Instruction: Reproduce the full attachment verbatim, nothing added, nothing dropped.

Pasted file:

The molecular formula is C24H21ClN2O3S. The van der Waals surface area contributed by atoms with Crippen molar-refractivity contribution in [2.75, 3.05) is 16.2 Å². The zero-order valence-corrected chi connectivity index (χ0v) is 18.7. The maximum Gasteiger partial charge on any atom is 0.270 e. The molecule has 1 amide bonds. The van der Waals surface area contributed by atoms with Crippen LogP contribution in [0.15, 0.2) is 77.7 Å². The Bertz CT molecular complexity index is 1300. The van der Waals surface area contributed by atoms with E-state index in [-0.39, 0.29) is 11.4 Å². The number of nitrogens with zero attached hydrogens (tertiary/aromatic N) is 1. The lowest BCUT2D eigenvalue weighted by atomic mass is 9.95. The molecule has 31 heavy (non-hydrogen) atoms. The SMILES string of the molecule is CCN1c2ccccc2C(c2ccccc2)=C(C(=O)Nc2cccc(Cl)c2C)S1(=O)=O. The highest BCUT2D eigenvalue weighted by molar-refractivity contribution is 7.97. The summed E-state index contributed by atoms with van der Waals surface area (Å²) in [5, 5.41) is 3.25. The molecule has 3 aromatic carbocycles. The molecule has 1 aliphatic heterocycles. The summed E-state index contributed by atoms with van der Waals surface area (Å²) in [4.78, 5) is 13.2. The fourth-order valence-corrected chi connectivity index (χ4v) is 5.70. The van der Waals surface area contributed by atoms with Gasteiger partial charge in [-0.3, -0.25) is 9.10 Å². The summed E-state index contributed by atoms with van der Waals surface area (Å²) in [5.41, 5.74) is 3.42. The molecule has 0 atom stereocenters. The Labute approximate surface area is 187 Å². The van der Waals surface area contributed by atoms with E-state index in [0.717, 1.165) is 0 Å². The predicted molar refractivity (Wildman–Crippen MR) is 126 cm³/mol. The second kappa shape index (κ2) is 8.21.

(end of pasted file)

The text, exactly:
The molecular formula is C24H21ClN2O3S. The van der Waals surface area contributed by atoms with Crippen molar-refractivity contribution in [2.75, 3.05) is 16.2 Å². The zero-order valence-corrected chi connectivity index (χ0v) is 18.7. The maximum Gasteiger partial charge on any atom is 0.270 e. The molecule has 1 amide bonds. The van der Waals surface area contributed by atoms with Crippen LogP contribution in [0.15, 0.2) is 77.7 Å². The Bertz CT molecular complexity index is 1300. The van der Waals surface area contributed by atoms with E-state index in [-0.39, 0.29) is 11.4 Å². The number of nitrogens with zero attached hydrogens (tertiary/aromatic N) is 1. The lowest BCUT2D eigenvalue weighted by atomic mass is 9.95. The molecule has 31 heavy (non-hydrogen) atoms. The SMILES string of the molecule is CCN1c2ccccc2C(c2ccccc2)=C(C(=O)Nc2cccc(Cl)c2C)S1(=O)=O. The highest BCUT2D eigenvalue weighted by molar-refractivity contribution is 7.97. The summed E-state index contributed by atoms with van der Waals surface area (Å²) in [5, 5.41) is 3.25. The molecule has 3 aromatic carbocycles. The molecule has 1 aliphatic heterocycles. The summed E-state index contributed by atoms with van der Waals surface area (Å²) in [4.78, 5) is 13.2. The fourth-order valence-corrected chi connectivity index (χ4v) is 5.70. The van der Waals surface area contributed by atoms with Gasteiger partial charge in [-0.3, -0.25) is 9.10 Å². The summed E-state index contributed by atoms with van der Waals surface area (Å²) in [5.41, 5.74) is 3.42. The molecule has 0 atom stereocenters. The Labute approximate surface area is 187 Å². The van der Waals surface area contributed by atoms with E-state index in [0.717, 1.165) is 0 Å². The predicted molar refractivity (Wildman–Crippen MR) is 126 cm³/mol. The second kappa shape index (κ2) is 8.21.